THE new Doctor Who series ticks ever closer but if you are a certain age – like me – you will first have experienced Steven Moffat‘s sublime writing skills in Press Gang. (And owe Harry Secombe a debt of gratitude for that and everything since, more of which later)
Running from 1989 to 1993, Press Gang was 43 episodes of fantastic television which had a major bearing on me – and I suspect loads of other people – becoming a journalist.
Here’s the opening titles.
If you never watched it, Press Gang was about a junior edition of a newspaper produced by children from a local school outside of lessons, that rapidly became compulsive viewing in the Macdonald household.
By turns dramatic and funny, it had a fantastic cast playing well drawn characters who obviously relished Moffat’s scripts, which were full of vim, heart and snappy one-liners. Despite it being his first series, Moffat’s writing shifted easily from side-splitting jokes to painful emotional intensity thanks to his intelligence and sure touch.
Press Gang also had ongoing story arcs and themes, as well as recurring minor characters to build a detailed and believable universe, all facets of Who which the Moff first got a chance to polish here.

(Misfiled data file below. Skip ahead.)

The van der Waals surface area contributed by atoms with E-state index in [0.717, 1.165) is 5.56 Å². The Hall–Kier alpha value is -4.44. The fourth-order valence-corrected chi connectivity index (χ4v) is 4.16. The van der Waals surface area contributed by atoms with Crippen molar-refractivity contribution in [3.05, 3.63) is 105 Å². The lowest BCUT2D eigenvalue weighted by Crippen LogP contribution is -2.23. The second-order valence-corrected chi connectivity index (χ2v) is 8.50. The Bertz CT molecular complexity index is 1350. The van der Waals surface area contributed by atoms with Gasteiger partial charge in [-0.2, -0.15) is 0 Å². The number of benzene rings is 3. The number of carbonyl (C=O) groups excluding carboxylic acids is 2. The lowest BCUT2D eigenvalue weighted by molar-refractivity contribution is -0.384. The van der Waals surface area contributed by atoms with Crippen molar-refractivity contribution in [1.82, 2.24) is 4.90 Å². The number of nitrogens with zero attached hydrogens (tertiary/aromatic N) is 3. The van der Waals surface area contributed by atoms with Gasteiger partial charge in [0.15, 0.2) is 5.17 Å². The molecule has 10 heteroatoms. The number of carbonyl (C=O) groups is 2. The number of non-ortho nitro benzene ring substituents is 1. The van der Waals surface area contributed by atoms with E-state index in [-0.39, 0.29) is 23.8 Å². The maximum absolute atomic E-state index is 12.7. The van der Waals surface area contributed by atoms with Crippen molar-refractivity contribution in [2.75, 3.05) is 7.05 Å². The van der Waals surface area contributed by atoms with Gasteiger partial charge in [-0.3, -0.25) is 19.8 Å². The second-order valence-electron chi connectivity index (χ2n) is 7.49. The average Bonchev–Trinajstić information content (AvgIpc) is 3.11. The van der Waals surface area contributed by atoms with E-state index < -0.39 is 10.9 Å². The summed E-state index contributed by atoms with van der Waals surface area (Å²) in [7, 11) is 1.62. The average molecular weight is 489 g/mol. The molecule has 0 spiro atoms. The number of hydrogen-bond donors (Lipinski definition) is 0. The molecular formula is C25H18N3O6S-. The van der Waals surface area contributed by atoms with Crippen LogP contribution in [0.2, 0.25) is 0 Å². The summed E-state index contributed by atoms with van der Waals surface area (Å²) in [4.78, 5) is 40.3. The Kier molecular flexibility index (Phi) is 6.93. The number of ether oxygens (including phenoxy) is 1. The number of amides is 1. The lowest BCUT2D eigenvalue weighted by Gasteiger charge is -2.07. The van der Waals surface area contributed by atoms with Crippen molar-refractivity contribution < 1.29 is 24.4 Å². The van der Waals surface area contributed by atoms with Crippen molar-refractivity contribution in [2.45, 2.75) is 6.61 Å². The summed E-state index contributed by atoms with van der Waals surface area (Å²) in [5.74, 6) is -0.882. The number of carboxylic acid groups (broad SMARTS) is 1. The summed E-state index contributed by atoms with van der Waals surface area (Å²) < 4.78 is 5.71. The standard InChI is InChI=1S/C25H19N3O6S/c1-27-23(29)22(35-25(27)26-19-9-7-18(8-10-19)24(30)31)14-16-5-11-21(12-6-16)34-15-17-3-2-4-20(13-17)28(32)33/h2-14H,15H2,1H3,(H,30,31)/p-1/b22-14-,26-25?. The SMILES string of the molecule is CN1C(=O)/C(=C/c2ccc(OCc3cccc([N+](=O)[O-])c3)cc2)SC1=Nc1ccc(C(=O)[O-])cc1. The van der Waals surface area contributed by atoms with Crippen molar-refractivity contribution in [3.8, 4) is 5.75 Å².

At the centre of the show were the key duo of Linda, the paper’s driven but vulnerable editor, and Spike, a cocky American who worked at the paper to avoid being expelled from school. I didn’t realise until much later that Dexter Fletcher, who played Spike, was actually English as his accent was so spot on.
A classic love-hate couple, they sniped back and forth at each other in the best tradition, with the Doctor and Amy said to show alot of the same bantering in the new series.
One final point – it was only while I was reading up on Press Gang that I found what an incredible debt all Doctor Who fans owe to Steven’s dad Bill and, bizarrely, Harry Secombe.
According to Wikipedia, Bill was the headteacher at a school in Glasgow when religious programme Highway (hosted by Secombe) came to film. Bill mentioned his idea for a children’s programme to one of the show’s producers, who liked it.
When she requested a script, Bill agreed on the proviso that his son Steven – then a 25-year-old English teacher – write it. Producer Sandra Hastie said it was the best first script she had ever read.
That seems like serendipity in action to me, as the cosmic tumblers click into place in just the right way, leading us inexorably to 6.25pm on Saturday April 3, when I will be raising a glass to Spike and Linda, and to Bill and Harry.
Care to join me?